You Have to Experience Japan’s Tokyo Marathon At Least Once

Whether as a runner or a spectator.


Tokyo Marathon is one of the largest sports events in Tokyo. This year, there were over 35,000 participants from all over the world, along with thousands of spectators cheering the athletes on. If you decide to join or witness the Tokyo Marathon in the future, here are some useful tips to keep in mind:

Preparation is key.

Training for a full-length marathon is a given, but it’s not all about improving your speed or stamina—you need to be prepared for different kinds of weather, too. This year, it rained all throughout the race. Runners and spectators alike braved the tough conditions, making it an even sweeter victory for those who were able to finish the route.

Come early.

The event starts early because of the sheer scale of runners joining from all over the world. Although the event was set to start at 9 a.m., most runners came almost two hours earlier.


Be creative.

Running in the Tokyo Marathon is an experience in itself, but why not go the extra mile? Dress up for the occasion, or better yet, dress to impress. This year, many participants came in costume. Although they were battered by the tough weather conditions, which made it a harder run for them, they made it an entertaining experience for themselves and the spectators.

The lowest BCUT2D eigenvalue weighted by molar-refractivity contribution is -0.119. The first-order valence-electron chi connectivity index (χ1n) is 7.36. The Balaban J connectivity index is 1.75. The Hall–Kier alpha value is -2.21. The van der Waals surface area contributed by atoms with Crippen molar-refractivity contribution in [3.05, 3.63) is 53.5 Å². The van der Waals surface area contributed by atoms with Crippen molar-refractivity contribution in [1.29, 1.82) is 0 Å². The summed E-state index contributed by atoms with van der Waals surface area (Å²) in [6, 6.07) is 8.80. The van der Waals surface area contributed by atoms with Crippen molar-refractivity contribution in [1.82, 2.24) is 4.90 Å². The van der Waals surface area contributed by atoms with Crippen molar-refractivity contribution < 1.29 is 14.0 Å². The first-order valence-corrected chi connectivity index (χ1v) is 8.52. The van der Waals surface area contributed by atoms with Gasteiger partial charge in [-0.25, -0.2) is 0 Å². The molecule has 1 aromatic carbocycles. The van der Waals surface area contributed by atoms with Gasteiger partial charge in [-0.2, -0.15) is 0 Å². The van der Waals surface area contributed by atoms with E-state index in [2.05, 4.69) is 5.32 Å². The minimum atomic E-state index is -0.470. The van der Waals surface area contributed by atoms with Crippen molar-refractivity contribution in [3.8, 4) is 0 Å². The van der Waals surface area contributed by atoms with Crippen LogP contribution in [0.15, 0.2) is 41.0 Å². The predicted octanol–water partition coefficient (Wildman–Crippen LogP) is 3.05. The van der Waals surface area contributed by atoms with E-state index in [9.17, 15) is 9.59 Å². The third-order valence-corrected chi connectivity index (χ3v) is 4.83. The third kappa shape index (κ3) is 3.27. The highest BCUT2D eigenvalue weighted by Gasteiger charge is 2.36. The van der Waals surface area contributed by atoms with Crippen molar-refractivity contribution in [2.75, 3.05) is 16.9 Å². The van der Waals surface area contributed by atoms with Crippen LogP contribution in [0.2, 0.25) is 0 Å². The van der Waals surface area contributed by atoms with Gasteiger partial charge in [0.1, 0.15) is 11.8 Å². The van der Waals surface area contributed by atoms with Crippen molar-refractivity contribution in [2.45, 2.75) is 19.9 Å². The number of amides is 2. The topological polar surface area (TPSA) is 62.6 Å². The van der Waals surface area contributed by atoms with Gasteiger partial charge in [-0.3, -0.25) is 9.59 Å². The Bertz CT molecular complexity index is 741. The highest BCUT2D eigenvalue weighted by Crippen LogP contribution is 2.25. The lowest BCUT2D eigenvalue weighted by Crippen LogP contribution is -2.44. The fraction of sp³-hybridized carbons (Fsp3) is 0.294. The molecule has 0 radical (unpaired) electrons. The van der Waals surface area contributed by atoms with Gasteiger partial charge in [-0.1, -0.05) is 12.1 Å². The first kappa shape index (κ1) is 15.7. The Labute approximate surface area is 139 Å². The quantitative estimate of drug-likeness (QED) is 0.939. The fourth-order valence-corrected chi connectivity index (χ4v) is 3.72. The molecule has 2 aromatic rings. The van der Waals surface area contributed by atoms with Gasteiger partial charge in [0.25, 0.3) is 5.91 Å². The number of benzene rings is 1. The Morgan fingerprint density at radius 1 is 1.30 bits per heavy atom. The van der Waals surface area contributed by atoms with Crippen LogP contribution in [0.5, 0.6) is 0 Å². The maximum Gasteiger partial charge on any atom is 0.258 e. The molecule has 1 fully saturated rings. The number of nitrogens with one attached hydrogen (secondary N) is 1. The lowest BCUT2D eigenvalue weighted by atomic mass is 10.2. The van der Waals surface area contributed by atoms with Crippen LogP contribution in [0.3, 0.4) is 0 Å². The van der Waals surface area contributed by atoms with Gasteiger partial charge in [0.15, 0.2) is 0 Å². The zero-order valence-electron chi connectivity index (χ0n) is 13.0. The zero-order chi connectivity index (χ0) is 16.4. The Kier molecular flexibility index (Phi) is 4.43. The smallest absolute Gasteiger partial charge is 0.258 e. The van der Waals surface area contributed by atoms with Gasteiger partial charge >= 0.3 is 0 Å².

Let’s get loud.

If you’re coming as a spectator, bring your cheer game on. With the harsh conditions and the sheer difficulty of the course, the runners would definitely need all the encouragement they can get. Bring all the energy you can give. Many spectators brought instruments, flags, message cards to give the runners that extra boost of energy. Some even brought food such as chocolate bars or rice crackers.

Those who want to cheer their friends on can track them down with an app that checks on their progress. Know where they are so you can grab a spot to cheer them on as they go. One of our acquaintances was running in the race, and the app helped us determine where we could cheer him on.


What is the point of running if you don’t enjoy it? Organizers make it easier for participants to enjoy the run by staging performances at different points of the race. We witnessed traditional Taiko performances, Japanese folk dances, and cheer dances to name a few.




We had an opportunity to interview one of the runners. “I joined this marathon for three times in the past. I think the Tokyo Marathon is the number one marathon event in Japan because the city views are beautiful and the supporters are waiting for runners almost all along the way,” said Mr. Fumihiro Sasaki, a male runner from Japan.

“I was very exhausted in last 10 kilometers, but when I finished it, I felt a sense of great achievement and want to participate in this event again and again. This event is a must-try for [all] runners.”  

While not everyone was able to finish the run, seeing everyone—from the runners to the spectators—working hard to achieve a goal was truly inspiring. Whether you decide to run in the Tokyo Marathon next year or cheer people on, the experience is one you’re sure not to forget. Find out how you can participate in next year’s marathon when you visit their
official website.

Provided by Karaksa Media Partner (4 March 2019)

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